With 6 approved products currently on the market,1 autologous chimeric antigen receptor (CAR) T-cell therapies have emerged as groundbreaking treatment options for patients with hematological malignancies. Once therapies of last resort, these treatments have demonstrated remarkable efficacy and durability compared with other options, and in some cases, have even been described as curative.2 Although CAR T-cell therapies were initially approved for patients who had already undergone multiple lines of treatment, encouraging data that show cell therapies’ sustained efficacy has led to a growing desire for them to be prescribed earlier in the treatment paradigm.3 In 2022, 2 such therapies were approved as second-line treatments.4,5 Considering the thousands of ongoing cell therapy clinical trials, it is likely that this trend will continue, with these therapies potentially becoming frontline treatments in the future.6 With many cancers the eligible patient population grows dramatically as treatments are approved for earlier lines of therapy—in some cases, an order-of-magnitude increase can be observed.7,8
This increase in eligible patients runs counter to one of the biggest access challenges for these lifesaving treatments: current cell therapy manufacturing paradigms cannot meet patient demand. Patients with multiple myeloma are one of the hardest hit populations, due to viral vector shortages and limited production slots. These challenges can have deadly repercussions: data from a 2022 study showed that approximately 40% of patients with multiple myeloma had to wait a year to receive CAR T-cell therapy, and more than one-fourth of patients died while waiting for the treatment.9 It is estimated that 450,000 patients with cancer were eligible for CAR T-cell therapy treatment in 2019, and this number is only expected to rise, with an estimated 2 million eligible patients by 2029.10 In contrast, Cellares estimates that only 4,000 doses of CAR T-cell therapy were manufactured in 2021.11
Achieving the manufacturing throughput necessary to satisfy expected patient demand is dependent on several factors, including decreasing reliance on large, expensive manufacturing facilities; innovating parallel processing technologies; alleviating bottlenecks due to worker shortages and turnover; and reducing human-introduced errors. Addressing these factors holistically will allow the biopharmaceutical industry to ramp up cell therapy production while reducing the cost to manufacture these life-saving therapies. One emerging solution to tackle these roadblocks simultaneously is the implementation of automated cell therapy manufacturing technologies. Fully automated and closed, end-to-end cell therapy manufacturing solutions are poised to drastically reduce the size of manufacturing facilities, reduce the number of manufacturing operators, and enable organizations to scale up as manufacturing needs increase.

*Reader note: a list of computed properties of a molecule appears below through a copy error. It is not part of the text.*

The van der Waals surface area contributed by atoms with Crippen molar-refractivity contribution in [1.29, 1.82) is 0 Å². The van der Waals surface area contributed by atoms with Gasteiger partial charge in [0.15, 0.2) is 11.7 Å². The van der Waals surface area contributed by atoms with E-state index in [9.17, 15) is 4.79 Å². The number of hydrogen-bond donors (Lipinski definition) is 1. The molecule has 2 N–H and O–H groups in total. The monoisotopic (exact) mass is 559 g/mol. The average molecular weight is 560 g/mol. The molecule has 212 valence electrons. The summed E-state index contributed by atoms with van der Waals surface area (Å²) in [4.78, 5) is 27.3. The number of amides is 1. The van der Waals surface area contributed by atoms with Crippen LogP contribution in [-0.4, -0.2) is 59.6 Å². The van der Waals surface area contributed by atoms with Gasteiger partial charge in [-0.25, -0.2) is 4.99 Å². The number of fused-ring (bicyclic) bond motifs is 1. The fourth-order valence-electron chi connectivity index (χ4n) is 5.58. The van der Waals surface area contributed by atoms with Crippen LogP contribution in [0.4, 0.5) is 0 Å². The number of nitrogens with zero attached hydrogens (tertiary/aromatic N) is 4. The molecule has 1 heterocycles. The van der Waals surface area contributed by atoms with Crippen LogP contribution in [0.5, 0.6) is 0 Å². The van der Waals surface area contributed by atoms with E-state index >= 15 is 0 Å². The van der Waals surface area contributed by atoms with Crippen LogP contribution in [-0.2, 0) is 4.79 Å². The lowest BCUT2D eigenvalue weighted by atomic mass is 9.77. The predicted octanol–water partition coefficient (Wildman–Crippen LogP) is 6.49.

The reliance on very large cell therapy manufacturing facilities is one of the current bottlenecks restricting patient access to these life-saving therapies. Today, cell therapies are manufactured using manual processes accomplished by stringing together multiple instruments, each not originally conceived to support commercial scale manufacturing. The variety of required instruments, and the generally open nature of many of the cell therapy manufacturing processes, results in the need for massive facilities housing numerous expensive classified cleanrooms. For example, to manufacture only 4,500 doses per year, a cell therapy manufacturer will require a facility of at least 200,000 sq ft in size, with upfront build-out costs greater than $160 million for facilities and equipment.12 Beyond construction, equipment, and lease expenses, there are additional, substantial costs associated with operating the classified cleanrooms required to accommodate the manual manufacturing of these therapies.13 These massive facility footprints and costs make it impossible to scale capacity to meet demand.
Decreasing space requirements while simultaneously devising techniques for parallel manufacturing represents a major opportunity for increasing patient access to these therapies. Several emerging technologies have the potential to disrupt current cell therapy manufacturing paradigms. These solutions are fully closed, end-to-end manufacturing platforms that support the manufacture of 10 or more cell therapies in parallel and have a footprint smaller than the space currently needed to manufacture a single dose. These technologies can increase manufacturing capacity by an order of magnitude or greater.